So if you have been postponing organizing your desk, just take one paper and put in its right place. Or, you can go even smaller. Look at one piece of paper and decide where to put it: Trash? Right cabinet? Another room? Give it to someone?

                          You don’t actually need to clean up that paper; you only need to decide what you need to do with it.

                          That’s how small you can start. And yet, those neural pathways are still being built. Gradually, you will transform yourself from a procrastinator to an in-the-moment action taker.

                          3. Learn something new

                          It might sound obvious, but the more you use your brain, the better its going to perform for you.

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                          For example, learning a new instrument improves your skill of translating something you see (sheet music) to something you actually do (playing the instrument).

                          Learning a new language exposes your brain to a different way of thinking, a different way of expressing yourself.

                          You can even literally take it a step further, and learn how to dance. Studies indicate that learning to dance helps seniors avoid Alzheimer’s. Not bad, huh?

                          4. Follow a brain training program

                          The Internet world can help you improve your brain function while lazily sitting on your couch. A clinically proven program like BrainHQ can help you improve your memory, or think faster, by just following their brain training exercises.

                          5. Work your body

                          You knew this one was coming didn’t you? Yes indeed, exercise does not just work your body; it also improves the fitness of your brain.

                          Even briefly exercising for 20 minutes facilitates information processing and memory functions. But it’s not just that–exercise actually helps your brain create those new neural connections faster. You will learn faster, your alertness level will increase, and you get all that by moving your body.

                          Now, if you are not already a regular exerciser, and already feel guilty that you are not helping your brain by exercising more, try a brain training exercise program like Exercise Bliss.

                          Remember, just like we discussed in #2, by training your brain to do something new repeatedly, you are actually changing yourself permanently.

                          6. Spend time with your loved ones

                          If you want optimal cognitive abilities, then you’ve got to have meaningful relationships in your life.  Talking with others and engaging with your loved ones helps you think more clearly, and it can also lift your mood.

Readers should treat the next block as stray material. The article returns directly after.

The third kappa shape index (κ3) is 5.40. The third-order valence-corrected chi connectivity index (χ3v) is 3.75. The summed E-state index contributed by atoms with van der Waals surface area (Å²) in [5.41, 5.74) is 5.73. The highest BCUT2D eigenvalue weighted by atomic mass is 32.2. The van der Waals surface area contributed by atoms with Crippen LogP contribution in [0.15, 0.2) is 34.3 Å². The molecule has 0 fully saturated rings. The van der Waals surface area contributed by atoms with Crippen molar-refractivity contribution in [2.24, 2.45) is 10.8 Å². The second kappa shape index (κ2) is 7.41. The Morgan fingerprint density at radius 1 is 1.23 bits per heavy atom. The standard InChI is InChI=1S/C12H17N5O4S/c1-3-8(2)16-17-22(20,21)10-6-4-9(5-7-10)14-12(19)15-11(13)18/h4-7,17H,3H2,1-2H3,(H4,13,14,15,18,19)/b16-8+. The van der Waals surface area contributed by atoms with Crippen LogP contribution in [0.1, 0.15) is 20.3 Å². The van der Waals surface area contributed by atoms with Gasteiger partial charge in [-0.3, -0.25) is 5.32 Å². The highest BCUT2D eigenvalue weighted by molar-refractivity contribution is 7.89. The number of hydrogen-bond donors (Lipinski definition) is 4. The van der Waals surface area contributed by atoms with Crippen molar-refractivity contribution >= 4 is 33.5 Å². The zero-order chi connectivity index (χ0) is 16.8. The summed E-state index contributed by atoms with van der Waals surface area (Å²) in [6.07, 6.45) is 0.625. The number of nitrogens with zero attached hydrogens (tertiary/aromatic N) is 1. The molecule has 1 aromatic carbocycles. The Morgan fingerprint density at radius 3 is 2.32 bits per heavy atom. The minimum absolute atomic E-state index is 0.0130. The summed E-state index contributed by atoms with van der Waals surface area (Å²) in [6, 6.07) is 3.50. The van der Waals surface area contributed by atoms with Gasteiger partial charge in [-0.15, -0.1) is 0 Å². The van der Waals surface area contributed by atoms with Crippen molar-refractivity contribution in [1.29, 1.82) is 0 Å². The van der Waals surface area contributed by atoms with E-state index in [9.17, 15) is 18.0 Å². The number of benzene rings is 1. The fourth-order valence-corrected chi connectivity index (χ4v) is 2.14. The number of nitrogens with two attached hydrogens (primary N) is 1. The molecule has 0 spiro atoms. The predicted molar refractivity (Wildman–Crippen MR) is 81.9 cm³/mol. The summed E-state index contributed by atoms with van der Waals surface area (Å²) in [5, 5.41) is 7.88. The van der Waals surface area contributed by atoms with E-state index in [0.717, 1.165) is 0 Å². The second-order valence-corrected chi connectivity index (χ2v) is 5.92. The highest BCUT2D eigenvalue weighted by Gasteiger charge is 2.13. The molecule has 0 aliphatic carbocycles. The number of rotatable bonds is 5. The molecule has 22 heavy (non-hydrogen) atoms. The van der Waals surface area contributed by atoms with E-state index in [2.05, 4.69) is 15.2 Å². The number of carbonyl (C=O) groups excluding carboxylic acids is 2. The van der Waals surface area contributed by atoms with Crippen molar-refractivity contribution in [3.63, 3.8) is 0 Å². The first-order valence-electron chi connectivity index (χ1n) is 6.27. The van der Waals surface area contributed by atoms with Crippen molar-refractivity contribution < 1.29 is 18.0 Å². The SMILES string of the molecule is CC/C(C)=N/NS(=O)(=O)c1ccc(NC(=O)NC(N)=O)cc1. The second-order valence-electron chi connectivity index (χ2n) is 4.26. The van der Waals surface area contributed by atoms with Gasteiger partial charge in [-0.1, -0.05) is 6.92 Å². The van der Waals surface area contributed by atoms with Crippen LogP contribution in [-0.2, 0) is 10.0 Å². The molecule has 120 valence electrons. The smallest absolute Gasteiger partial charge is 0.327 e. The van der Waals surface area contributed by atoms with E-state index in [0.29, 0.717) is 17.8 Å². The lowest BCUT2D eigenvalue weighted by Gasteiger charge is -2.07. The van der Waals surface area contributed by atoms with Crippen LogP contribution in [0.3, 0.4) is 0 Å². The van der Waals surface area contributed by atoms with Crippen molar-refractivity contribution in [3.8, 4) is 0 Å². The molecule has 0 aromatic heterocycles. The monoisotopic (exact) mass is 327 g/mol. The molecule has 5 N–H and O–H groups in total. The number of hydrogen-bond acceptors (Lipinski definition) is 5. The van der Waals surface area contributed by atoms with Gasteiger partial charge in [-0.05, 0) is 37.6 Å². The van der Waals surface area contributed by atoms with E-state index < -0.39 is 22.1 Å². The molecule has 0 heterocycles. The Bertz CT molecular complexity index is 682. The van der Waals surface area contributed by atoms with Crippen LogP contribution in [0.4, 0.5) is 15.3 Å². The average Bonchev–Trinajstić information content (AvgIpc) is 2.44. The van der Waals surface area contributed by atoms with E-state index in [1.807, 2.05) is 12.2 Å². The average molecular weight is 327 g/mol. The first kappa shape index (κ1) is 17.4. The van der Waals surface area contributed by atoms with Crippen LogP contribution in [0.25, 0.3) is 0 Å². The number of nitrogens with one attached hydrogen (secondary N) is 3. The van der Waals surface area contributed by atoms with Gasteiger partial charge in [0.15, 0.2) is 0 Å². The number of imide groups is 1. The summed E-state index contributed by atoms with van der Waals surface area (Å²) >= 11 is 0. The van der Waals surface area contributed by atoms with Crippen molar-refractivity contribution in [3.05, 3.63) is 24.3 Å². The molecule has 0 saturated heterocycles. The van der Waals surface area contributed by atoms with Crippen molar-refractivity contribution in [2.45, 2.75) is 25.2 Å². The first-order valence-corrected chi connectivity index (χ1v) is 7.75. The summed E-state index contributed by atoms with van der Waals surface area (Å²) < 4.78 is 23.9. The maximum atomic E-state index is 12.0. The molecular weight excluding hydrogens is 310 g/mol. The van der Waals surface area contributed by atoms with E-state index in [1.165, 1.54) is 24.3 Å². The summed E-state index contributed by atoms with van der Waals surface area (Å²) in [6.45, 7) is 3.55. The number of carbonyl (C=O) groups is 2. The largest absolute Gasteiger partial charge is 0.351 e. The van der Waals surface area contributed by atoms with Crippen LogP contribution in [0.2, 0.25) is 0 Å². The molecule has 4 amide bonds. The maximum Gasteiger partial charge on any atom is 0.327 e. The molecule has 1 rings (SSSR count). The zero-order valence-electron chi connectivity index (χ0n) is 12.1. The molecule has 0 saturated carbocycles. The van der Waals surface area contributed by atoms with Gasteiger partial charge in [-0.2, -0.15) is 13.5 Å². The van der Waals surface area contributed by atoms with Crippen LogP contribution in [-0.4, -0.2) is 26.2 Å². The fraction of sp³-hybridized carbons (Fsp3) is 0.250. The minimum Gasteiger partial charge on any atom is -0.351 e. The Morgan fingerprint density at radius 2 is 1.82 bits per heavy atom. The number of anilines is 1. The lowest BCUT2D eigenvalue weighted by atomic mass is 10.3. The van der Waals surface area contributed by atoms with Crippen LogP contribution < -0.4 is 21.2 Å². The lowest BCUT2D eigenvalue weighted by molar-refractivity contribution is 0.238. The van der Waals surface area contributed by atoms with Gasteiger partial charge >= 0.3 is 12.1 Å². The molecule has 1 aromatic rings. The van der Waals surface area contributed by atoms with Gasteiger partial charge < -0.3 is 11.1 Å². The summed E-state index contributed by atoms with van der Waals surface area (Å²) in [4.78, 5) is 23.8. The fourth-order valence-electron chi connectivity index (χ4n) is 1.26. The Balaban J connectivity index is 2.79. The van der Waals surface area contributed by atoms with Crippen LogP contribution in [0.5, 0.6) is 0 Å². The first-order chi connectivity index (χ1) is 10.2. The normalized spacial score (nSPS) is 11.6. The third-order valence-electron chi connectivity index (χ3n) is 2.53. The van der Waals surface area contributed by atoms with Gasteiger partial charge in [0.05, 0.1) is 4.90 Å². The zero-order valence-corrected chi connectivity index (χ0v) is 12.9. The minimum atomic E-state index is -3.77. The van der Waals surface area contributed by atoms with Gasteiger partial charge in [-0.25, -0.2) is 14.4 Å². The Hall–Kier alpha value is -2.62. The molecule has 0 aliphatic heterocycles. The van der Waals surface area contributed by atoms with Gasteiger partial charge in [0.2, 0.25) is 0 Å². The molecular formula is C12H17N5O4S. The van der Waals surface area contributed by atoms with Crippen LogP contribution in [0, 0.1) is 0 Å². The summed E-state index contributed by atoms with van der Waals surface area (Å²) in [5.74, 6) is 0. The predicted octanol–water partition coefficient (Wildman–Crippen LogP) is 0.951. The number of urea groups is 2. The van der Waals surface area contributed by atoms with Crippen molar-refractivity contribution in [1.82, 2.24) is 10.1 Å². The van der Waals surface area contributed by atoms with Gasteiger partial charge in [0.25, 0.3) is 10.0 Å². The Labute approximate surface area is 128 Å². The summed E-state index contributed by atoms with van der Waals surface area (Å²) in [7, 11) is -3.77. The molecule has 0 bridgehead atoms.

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                          If you are an extrovert, this holds even more weight for you. At a class at Stanford University, I learned that extroverts actually use talking to other people as a way to understand and process their own thoughts.

                          I remember that the teacher told us that after a personality test said she was an extrovert, she was surprised. She had always thought of herself as an introvert. But then, she realized how much talking to others helped her frame her own thoughts, so she accepted her new-found status as an extrovert.

                          7. Avoid crossword puzzles

                          Many of us, when we think of brain fitness, think of crossword puzzles. And it’s true–crossword puzzles do improve our fluency, yet studies show they are not enough by themselves.

                          Are they fun? Yes. Do they sharpen your brain? Not really.

                          Of course, if you are doing this for fun, then by all means go ahead. If you are doing it for brain fitness, then you might want to choose another activity

                          8. Eat right – and make sure dark chocolate is included

                          Foods like fish, fruits, and vegetables help your brain perform optimally. Yet, you might not know that dark chocolate gives your brain a good boost as well.

                          When you eat chocolate, your brain produces dopamine. And dopamine helps you learn faster and remember better. Not to mention, chocolate contains flavonols, antioxidants, which also improve your brain functions.

                          So next time you have something difficult to do, make sure you grab a bite or two of dark chocolate!

                          The bottom line

                          Now that you know how to train your brain, it’s actually time to start doing.

                          Don’t just consume this content and then go on with your life as if nothing has changed. Put this knowledge into action and become smarter than ever!

                          Featured photo credit: Unsplash via unsplash.com